Number of COVID-19 cases and deaths as of May 24, 2020, by region Published by John Elflein, May 25, 2020 The novel coronavirus disease (COVID-19), which originated in China, has spread to many regions and territories around the world. As of May 24, 2020, the number of confirmed cases had reached over 5.5 million. Risk level in Europe remains high In the European region, the number of confirmed cases has reached around 2 million and around 174,000 people have died after contracting the virus. Italy has become one of Europe’s worst affected countries, with large clusters of cases identified in northern regions, including Lombardy and Veneto. Extraordinary measures have been implemented across Italy as efforts to contain the outbreak continue: movement within the country has been severely restricted, and those who violate quarantine rules face strong penalties. Guidelines on the use of face masks There is much discussion about the effectiveness of face masks in slowing the spread of the COVID-19 disease. The World Health Organization’s advice is that masks should only be worn by people that are showing symptoms (coughing or sneezing) or those who are taking care of a person with a suspected case of the virus. However, in some parts of the world, including the United States, face coverings are recommended for all people in public settings. Read more Number of novel coronavirus (COVID-19) confirmed cases and deaths as of May 24, 2020, by region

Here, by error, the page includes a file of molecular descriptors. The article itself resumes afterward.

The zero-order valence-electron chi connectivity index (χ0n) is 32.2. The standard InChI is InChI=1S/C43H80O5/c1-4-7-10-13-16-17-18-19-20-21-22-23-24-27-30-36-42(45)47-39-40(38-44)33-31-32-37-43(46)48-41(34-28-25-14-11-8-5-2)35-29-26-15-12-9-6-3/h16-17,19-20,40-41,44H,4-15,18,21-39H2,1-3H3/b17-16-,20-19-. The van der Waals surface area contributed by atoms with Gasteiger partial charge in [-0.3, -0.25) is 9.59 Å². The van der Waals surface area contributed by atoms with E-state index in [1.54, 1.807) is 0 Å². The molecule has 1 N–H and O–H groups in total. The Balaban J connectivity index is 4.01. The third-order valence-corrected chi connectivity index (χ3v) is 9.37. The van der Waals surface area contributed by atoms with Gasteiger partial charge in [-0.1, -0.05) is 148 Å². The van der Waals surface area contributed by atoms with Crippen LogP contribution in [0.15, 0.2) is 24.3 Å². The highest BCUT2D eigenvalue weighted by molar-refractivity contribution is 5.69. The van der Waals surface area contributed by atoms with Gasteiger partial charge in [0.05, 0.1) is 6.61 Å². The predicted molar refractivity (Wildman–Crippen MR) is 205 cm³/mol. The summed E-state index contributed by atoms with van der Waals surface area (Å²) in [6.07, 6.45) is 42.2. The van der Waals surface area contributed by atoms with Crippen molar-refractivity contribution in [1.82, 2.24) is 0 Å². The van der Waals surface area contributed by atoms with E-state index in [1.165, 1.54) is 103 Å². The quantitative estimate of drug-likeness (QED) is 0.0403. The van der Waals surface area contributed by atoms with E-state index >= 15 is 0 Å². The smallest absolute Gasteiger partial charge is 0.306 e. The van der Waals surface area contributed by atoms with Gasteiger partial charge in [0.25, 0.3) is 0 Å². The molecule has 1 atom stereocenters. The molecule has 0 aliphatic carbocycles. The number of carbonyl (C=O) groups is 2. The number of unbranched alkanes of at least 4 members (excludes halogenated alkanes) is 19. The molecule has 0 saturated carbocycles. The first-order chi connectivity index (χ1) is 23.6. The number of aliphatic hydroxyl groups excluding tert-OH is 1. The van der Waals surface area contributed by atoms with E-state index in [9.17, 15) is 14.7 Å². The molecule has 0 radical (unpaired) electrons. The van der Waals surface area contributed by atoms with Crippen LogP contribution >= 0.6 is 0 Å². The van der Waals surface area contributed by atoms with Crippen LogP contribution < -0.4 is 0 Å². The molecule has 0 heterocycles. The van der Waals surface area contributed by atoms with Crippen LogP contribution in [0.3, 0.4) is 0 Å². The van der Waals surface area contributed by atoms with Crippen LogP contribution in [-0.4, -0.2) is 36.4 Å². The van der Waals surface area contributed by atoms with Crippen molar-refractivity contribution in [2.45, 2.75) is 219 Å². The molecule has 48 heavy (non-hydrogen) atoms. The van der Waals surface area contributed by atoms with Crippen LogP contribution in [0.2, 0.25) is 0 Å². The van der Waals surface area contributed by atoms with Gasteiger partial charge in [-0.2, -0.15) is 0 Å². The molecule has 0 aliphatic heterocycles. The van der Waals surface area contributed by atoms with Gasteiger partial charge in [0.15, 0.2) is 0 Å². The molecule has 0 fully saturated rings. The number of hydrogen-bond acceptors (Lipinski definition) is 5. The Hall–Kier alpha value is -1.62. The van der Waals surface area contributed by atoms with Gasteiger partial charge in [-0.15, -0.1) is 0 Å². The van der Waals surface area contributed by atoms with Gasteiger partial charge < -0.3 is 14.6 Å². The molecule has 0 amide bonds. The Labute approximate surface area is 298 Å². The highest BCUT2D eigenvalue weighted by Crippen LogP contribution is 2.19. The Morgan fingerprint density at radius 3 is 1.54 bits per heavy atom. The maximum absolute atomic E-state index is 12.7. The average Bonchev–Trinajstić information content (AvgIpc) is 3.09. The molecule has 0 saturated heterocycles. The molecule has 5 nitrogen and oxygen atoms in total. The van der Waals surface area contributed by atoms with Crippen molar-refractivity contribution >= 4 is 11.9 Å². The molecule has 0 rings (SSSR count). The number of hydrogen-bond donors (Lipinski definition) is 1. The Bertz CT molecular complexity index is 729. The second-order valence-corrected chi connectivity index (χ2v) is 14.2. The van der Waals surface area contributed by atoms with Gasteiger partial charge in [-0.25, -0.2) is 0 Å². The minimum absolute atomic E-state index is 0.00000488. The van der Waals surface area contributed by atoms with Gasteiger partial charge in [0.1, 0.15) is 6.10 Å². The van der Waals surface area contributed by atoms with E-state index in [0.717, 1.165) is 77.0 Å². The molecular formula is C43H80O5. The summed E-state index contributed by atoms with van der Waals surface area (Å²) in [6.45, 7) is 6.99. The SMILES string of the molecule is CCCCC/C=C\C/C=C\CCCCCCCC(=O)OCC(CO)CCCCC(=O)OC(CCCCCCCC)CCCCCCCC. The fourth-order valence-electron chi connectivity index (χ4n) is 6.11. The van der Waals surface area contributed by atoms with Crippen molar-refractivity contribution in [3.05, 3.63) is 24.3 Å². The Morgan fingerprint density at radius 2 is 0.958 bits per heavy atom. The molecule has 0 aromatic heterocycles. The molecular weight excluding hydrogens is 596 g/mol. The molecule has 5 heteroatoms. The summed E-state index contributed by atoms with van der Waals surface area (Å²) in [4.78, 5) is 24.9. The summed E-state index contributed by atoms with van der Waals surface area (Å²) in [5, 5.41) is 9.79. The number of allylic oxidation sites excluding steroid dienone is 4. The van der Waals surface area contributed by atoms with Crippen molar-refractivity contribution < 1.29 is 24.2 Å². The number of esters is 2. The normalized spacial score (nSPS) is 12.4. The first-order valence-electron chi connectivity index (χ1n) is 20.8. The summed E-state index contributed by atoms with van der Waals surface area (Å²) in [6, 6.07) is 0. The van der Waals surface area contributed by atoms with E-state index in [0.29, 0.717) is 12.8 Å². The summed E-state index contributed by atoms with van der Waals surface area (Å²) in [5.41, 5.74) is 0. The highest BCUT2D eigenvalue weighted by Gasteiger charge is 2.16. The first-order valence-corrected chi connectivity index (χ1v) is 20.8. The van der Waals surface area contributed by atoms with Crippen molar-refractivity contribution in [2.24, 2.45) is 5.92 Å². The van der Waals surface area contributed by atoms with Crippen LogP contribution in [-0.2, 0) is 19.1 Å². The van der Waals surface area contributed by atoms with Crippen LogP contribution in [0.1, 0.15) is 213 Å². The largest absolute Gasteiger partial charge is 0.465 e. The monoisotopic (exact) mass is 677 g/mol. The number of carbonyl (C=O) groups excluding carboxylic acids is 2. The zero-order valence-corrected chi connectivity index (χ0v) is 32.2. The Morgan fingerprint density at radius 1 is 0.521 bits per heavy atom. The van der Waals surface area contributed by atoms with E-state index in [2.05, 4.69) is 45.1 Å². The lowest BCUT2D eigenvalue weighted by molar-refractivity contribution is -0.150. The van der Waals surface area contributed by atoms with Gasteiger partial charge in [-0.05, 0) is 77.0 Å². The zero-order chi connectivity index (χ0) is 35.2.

Image: Statista

3. US bans travel from Brazil

The US leads the world with more than 1.6 million confirmed coronavirus cases and a death toll that is expected to surpass 100,000 later this week, according to the tally from Johns Hopkins University.

Brazil, now Latin America’s hardest-hit country, is second, with more than 347,000 cases and more than 22,000 deaths. Third on the list is Russia, with more than 344,000 reported cases and more than 3,500 deaths.

4. Spain to reopen to foreign tourists from July

Foreign tourists can book vacations in Spain from July as the two-week self-quarantine for overseas travellers is likely to be suspended by then, the tourism minister said on Monday.

One of the worst-hit nations in the world from the coronavirus, tourism-dependent Spain is gradually easing a strict lockdown though it has kept a quarantine for visitors so as to prevent a second wave of infections.

“It is perfectly coherent to plan summer vacations to come to Spain in July,” Reyes Maroto said in an interview with local radio station Onda Cero.